marbleif it is capable of taking a polish, or if it is suitable or desirable for ornamental and decorative purposes. The presence of magnesium carbonate associated with the calcium carbonate, forming dolomitic limestone or even pure dolomite, does not in any way influence the nomenclature of the rock; indeed, such presence cannot usually be known except from chemical analysis. Marble is a material of great importance in architecture, not only for exterior use, but for interior decoration in large, costly monumental structures. Thirty-three varieties of ornamental stone are used in the interior of the Grand Opera House in Paris, and a large proportion of these may be classed as marbles. The value and beauty of marble depend largely on its coloration. Perfectly pure carbonate of lime, dolomitic limestone, and dolomite are all colorless, and white marbles—or at least such as are only slightly tinged with color—are very abundant. White marble such as is used for statuary (for which purpose it must be obtained in large blocks free from flaws or defects of any kind, and perfectly uniform in tint) is extremely rare. Among the finest statuary-marbles are those used in the masterpieces of Greek sculpture, of which that from the island of Paros is generally admitted to surpass all others, especially in the possession of a certain amount of translucence by which the artistic effect of the work is heightened. The Parian quarries seem, however, to have been practically exhausted. The Pentelican marble, obtained from quarries near Athens, stood next to the Parian in ancient times, and its quarries are still apparently inexhaustible. At the present time the artistic world is supplied with statuary-marble from quarries in the Apennine mountains overlooking the Bay of Spezia, and in the vicinity of Carrara, Massa, and Serravezza. From this marble were carved the finest works of Michelangelo. These quarries, which have been extensively worked for 2,000 years, furnish, in addition to the white, a large amount of variegated marble, especially of the variety known as bardiglio. The number and variety of colored and variegated marbles used for various artistic and architectural purposes is very great. Entirely black marble capable of taking a fine polish is rare; much more common are varieties irregularly shaded with gray, bluish-gray, or dove-colored tints. Bright colors—red, yellow, green, and blue—are much rarer than the less brilliant shades, but they are seen in some marbles, and are occasionally so blended and interbanded as to produce extremely beautiful effects. These brilliant colorations are chiefly due to the presence of iron in various combinations; dark and grayish shades are generally caused by the presence of a greater or less amount of organic matter. In many varieties of marble the presence of organic remains embedded in the rock adds greatly to its attractiveness. Joints and stems of encrinites, as well as many other kinds of fossils, occur in this way, and by contrast of their color with that of the material in which they are inclosed, as well as by the gracefulness of their forms, produce a very fine effect. Fragments of shells embedded in calcareous rocks sometimes exhibit a brilliant display of iridescent coloration: such marbles are known as lumachelles, or, sometimes, fircmarbles. A beautiful effcct is occasionally produced as the result of deposition of the calcareous material in stalagmitic form, so that when cut and polished the marble exhibits concentric zones of various tints; varieties having this structure are frequently called onyx marble. The vicinity of the Mediterranean is the classic region of marbles. Italy, France, and Spain are rich in beautiful varieties, and these are seen in the greatest number and to the best advantage in the architectural works of ancient and modern Rome. For this reason many of the rarest and most attractive marbles are best known by Italian names, and these names are frequently applied to varieties occurring far away from the Mediterranean, from either real or fancied similarity to the Italian marbles. Some of the best-known and most highly prized classic variegated marbles are the following. Africano, from the island of Chios, is a lumachelle, or shellmarble, exhibiting a great variety and brilliancy of coloration, reddish and purplish tints predominating. Bardiglio is common in the Apennine quarries, of a grayish- or bluish-white color, traversed by darker veins of the same. Brocatel and brocatellone are extremely variegated marbles, with numerous interlacing veins of yellow, violet, and crimson tints, on a yellowish ground; marble bearing these designations has been and still is quarried in various places. and especially near Tortosa in Spain. Cipollino is a marble with more or less of a concretionary structure, of many tints and much variety in their arrangement, with corresponding names, such as cipollino verde, mandorlato(having almond-shaped patches of color), rosso, etc.; a fine example of this marble may be seen in the columns of the Braccio Nuovo of the Vatican. Fior di persico is an exquisitely beautiful marble, with a reddish and crimson shading on a white base: called by the ancients marmor Molossium, because coming from the region inhabited by the Molossi, in what is now Albania, on the eastern coast of the Adriatic. Giallo antico or Numidian marble is an extremely beautiful marble quarried in northern Africa; it was highly esteemed and extensively used by the Romans. The tints are variable, red and yellow predominating; the different varieties were designated by names indicating the prevailing tints. Giallo di Siena is a beautiful yellow marble of various depths of color, with darker veins, in which violet hues predominate: when these veins are very numerous the marble becomes a brocatel. Pavonazzo and pavonazetto are various red and purplish marbles and breccias, some of the latter being also true marbles, but having a more or less brecciated character. The most beautiful pavonazetto is that called by the Romans marmor Synadicum or Phrygian marble, from the locality where it was obtained; it is characterized by a very irregular venation of dark-red with bluish and yellowish tints, ramifying through a translucent alabaster-like base, which is sometimes almost opaline in its play of colors. Rosso antico is a marble of very deep red color, sometimes of various shades, occasionally streaked or clouded with dark-purple or whitish tints. The original locality of the classic rosso antico has not been discovered, but some modern red marbles closely resemble this variety. Some of the most highly prized French colored marbles bear names peculiar to France. (See griotte, portor, sarrancolin.) The Devonian and Carboniferous of England and Ireland furnish a considerablé number of ornamental marbles. Devonshire and Derbyshire are the counties in which the best-known English varieties are obtained. The finest Irish variegated marbles are quarried near Armagh, and at various localities in county Cork, also at Killarney. and on the islands of the Kenmare river; and marble called Sienais obtained from several places in King's county and near Shannon Harbor in Galway. The most important quarries of white and grayish marble in the United States are those in the Lower Silurian of Vermont and western Massachusetts. There are very extensive marble-works at Rutland in Vermont, at Lee in Massachusetts, and at many other points in the same geological formation. Some of the variegated marbles found on the islands and near the shores of Lake Champlain are very handsome, but they are not extensively worked. The most popular colored marble in the United States at the present time is the Tennessee, a light-grayish stone beautifully mottled with shades of pinkish red. This marble has been extensively employed in the capitols at Washington and Albany.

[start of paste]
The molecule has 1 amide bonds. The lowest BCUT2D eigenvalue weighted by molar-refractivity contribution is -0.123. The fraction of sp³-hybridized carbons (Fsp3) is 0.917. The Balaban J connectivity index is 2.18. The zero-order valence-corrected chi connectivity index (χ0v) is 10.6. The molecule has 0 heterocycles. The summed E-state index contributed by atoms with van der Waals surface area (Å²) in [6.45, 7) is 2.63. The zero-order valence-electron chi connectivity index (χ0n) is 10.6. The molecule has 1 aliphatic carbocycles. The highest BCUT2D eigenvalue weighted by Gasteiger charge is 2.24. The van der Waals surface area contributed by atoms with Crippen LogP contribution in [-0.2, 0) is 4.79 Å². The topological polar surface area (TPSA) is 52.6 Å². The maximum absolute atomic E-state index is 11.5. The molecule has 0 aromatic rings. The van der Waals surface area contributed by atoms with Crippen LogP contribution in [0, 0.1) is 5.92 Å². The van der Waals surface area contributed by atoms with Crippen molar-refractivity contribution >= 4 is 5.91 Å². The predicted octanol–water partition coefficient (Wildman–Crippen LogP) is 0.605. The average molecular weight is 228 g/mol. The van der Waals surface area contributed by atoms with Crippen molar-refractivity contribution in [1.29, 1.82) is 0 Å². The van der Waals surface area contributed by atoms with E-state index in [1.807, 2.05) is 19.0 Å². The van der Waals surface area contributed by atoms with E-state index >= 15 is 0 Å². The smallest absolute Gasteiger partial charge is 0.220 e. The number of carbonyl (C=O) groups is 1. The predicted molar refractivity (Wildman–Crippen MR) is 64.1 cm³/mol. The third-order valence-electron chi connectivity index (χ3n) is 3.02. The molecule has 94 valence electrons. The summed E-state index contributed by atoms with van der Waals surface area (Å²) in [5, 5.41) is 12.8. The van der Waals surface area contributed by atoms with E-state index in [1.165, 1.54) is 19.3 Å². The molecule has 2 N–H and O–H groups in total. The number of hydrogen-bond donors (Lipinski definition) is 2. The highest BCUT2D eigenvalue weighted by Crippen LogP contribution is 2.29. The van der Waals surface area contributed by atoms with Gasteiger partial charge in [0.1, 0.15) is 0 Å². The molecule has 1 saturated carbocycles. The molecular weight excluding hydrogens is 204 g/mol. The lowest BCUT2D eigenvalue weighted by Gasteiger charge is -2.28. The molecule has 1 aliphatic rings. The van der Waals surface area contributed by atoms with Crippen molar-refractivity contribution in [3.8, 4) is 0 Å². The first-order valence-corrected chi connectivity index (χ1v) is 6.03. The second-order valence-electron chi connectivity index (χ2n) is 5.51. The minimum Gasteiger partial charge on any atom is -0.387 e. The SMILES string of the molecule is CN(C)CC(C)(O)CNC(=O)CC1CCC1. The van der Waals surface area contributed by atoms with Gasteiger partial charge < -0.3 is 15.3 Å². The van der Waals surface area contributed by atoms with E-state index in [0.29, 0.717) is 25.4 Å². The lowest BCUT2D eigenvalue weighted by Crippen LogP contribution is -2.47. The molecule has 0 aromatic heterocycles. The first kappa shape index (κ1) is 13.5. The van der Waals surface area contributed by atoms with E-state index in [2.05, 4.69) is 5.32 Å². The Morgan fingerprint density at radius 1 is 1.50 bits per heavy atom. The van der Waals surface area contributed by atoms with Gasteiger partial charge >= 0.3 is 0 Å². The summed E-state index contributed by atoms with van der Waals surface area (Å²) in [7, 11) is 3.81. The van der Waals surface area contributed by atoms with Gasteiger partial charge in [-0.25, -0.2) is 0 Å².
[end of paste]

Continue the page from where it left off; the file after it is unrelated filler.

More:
- n. A piece of sculptured or inscribed marble, especially if having some interest as an object of study or curiosity, and more particularly if ancient; any work of art in marble: as, the Elgin marblcs. -